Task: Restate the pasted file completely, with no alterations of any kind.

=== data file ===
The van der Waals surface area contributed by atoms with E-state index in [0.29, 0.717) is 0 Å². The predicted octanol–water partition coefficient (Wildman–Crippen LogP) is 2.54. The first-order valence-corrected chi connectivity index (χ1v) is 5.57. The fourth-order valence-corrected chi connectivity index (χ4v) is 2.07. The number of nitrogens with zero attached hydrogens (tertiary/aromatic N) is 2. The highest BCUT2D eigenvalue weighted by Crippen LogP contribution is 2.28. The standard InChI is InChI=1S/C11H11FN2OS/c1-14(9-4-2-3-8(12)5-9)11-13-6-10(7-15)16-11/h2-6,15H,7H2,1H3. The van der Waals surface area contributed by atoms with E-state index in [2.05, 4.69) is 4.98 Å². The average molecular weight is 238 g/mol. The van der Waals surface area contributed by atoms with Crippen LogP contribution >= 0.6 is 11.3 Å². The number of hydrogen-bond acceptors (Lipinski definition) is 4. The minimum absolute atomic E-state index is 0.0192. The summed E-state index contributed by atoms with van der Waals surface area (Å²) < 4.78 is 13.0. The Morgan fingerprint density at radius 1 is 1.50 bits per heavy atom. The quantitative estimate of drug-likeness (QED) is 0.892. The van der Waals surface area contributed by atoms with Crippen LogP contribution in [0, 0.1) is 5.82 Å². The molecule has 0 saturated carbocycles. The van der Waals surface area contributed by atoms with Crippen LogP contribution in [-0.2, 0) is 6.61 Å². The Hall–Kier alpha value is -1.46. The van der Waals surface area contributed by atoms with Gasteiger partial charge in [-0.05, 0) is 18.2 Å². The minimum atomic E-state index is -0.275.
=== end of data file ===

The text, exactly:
The van der Waals surface area contributed by atoms with E-state index in [0.29, 0.717) is 0 Å². The predicted octanol–water partition coefficient (Wildman–Crippen LogP) is 2.54. The first-order valence-corrected chi connectivity index (χ1v) is 5.57. The fourth-order valence-corrected chi connectivity index (χ4v) is 2.07. The number of nitrogens with zero attached hydrogens (tertiary/aromatic N) is 2. The highest BCUT2D eigenvalue weighted by Crippen LogP contribution is 2.28. The standard InChI is InChI=1S/C11H11FN2OS/c1-14(9-4-2-3-8(12)5-9)11-13-6-10(7-15)16-11/h2-6,15H,7H2,1H3. The van der Waals surface area contributed by atoms with E-state index in [2.05, 4.69) is 4.98 Å². The average molecular weight is 238 g/mol. The van der Waals surface area contributed by atoms with Crippen LogP contribution >= 0.6 is 11.3 Å². The number of hydrogen-bond acceptors (Lipinski definition) is 4. The minimum absolute atomic E-state index is 0.0192. The summed E-state index contributed by atoms with van der Waals surface area (Å²) < 4.78 is 13.0. The Morgan fingerprint density at radius 1 is 1.50 bits per heavy atom. The quantitative estimate of drug-likeness (QED) is 0.892. The van der Waals surface area contributed by atoms with Crippen LogP contribution in [0, 0.1) is 5.82 Å². The molecule has 0 saturated carbocycles. The van der Waals surface area contributed by atoms with Crippen LogP contribution in [-0.2, 0) is 6.61 Å². The Hall–Kier alpha value is -1.46. The van der Waals surface area contributed by atoms with Gasteiger partial charge in [-0.05, 0) is 18.2 Å². The minimum atomic E-state index is -0.275.